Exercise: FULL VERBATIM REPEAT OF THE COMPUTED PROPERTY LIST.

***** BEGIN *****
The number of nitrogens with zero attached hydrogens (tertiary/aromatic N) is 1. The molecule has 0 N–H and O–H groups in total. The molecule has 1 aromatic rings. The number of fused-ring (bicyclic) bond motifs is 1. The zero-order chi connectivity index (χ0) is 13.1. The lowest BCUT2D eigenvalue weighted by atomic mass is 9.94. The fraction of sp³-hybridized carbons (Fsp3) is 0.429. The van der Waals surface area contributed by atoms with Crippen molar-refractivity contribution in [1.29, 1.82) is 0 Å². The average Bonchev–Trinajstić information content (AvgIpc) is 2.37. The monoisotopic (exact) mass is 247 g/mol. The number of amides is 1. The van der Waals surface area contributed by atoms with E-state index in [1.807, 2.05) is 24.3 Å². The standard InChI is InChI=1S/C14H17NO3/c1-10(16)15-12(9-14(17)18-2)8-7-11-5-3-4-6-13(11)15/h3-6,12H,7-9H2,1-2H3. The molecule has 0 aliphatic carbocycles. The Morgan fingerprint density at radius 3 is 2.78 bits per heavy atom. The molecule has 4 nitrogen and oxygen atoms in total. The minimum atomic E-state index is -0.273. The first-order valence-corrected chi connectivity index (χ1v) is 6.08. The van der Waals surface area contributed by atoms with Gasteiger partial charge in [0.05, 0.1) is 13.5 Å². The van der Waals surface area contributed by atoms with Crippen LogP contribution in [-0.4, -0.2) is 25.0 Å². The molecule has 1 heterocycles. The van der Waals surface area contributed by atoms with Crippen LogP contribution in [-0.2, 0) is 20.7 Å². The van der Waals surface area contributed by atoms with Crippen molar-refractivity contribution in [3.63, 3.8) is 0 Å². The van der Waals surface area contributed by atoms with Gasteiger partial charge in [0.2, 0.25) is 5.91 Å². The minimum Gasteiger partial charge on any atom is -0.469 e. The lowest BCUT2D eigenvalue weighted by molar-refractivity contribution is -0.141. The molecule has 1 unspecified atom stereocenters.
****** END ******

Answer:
The number of nitrogens with zero attached hydrogens (tertiary/aromatic N) is 1. The molecule has 0 N–H and O–H groups in total. The molecule has 1 aromatic rings. The number of fused-ring (bicyclic) bond motifs is 1. The zero-order chi connectivity index (χ0) is 13.1. The lowest BCUT2D eigenvalue weighted by atomic mass is 9.94. The fraction of sp³-hybridized carbons (Fsp3) is 0.429. The van der Waals surface area contributed by atoms with Crippen molar-refractivity contribution in [1.29, 1.82) is 0 Å². The average Bonchev–Trinajstić information content (AvgIpc) is 2.37. The monoisotopic (exact) mass is 247 g/mol. The number of amides is 1. The van der Waals surface area contributed by atoms with E-state index in [1.807, 2.05) is 24.3 Å². The standard InChI is InChI=1S/C14H17NO3/c1-10(16)15-12(9-14(17)18-2)8-7-11-5-3-4-6-13(11)15/h3-6,12H,7-9H2,1-2H3. The molecule has 0 aliphatic carbocycles. The Morgan fingerprint density at radius 3 is 2.78 bits per heavy atom. The molecule has 4 nitrogen and oxygen atoms in total. The minimum atomic E-state index is -0.273. The first-order valence-corrected chi connectivity index (χ1v) is 6.08. The van der Waals surface area contributed by atoms with Gasteiger partial charge in [0.05, 0.1) is 13.5 Å². The van der Waals surface area contributed by atoms with Crippen LogP contribution in [-0.4, -0.2) is 25.0 Å². The molecule has 1 heterocycles. The van der Waals surface area contributed by atoms with Crippen LogP contribution in [-0.2, 0) is 20.7 Å². The van der Waals surface area contributed by atoms with Crippen molar-refractivity contribution in [3.63, 3.8) is 0 Å². The van der Waals surface area contributed by atoms with Gasteiger partial charge in [0.2, 0.25) is 5.91 Å². The minimum Gasteiger partial charge on any atom is -0.469 e. The lowest BCUT2D eigenvalue weighted by molar-refractivity contribution is -0.141. The molecule has 1 unspecified atom stereocenters.